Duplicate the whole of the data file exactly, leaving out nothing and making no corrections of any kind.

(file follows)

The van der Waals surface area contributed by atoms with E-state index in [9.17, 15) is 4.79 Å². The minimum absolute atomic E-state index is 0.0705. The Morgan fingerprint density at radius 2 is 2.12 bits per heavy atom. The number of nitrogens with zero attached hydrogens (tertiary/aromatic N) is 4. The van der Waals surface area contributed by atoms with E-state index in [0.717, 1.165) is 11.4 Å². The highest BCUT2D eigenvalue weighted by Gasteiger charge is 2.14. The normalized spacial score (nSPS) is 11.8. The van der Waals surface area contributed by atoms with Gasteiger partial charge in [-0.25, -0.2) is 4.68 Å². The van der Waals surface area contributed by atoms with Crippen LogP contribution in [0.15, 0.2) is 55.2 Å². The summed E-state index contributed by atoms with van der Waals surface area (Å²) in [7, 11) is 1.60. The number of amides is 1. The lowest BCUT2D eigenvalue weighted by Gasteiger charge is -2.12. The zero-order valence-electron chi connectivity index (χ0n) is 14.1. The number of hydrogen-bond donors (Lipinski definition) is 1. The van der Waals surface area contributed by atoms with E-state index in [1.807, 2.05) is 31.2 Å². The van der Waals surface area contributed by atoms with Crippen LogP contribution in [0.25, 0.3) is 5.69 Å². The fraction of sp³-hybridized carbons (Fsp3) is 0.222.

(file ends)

The van der Waals surface area contributed by atoms with E-state index in [9.17, 15) is 4.79 Å². The minimum absolute atomic E-state index is 0.0705. The Morgan fingerprint density at radius 2 is 2.12 bits per heavy atom. The number of nitrogens with zero attached hydrogens (tertiary/aromatic N) is 4. The van der Waals surface area contributed by atoms with E-state index in [0.717, 1.165) is 11.4 Å². The highest BCUT2D eigenvalue weighted by Gasteiger charge is 2.14. The normalized spacial score (nSPS) is 11.8. The van der Waals surface area contributed by atoms with Gasteiger partial charge in [-0.25, -0.2) is 4.68 Å². The van der Waals surface area contributed by atoms with Crippen LogP contribution in [0.15, 0.2) is 55.2 Å². The summed E-state index contributed by atoms with van der Waals surface area (Å²) in [7, 11) is 1.60. The number of amides is 1. The lowest BCUT2D eigenvalue weighted by Gasteiger charge is -2.12. The zero-order valence-electron chi connectivity index (χ0n) is 14.1. The number of hydrogen-bond donors (Lipinski definition) is 1. The van der Waals surface area contributed by atoms with E-state index in [1.807, 2.05) is 31.2 Å². The van der Waals surface area contributed by atoms with Crippen LogP contribution in [0.25, 0.3) is 5.69 Å². The fraction of sp³-hybridized carbons (Fsp3) is 0.222.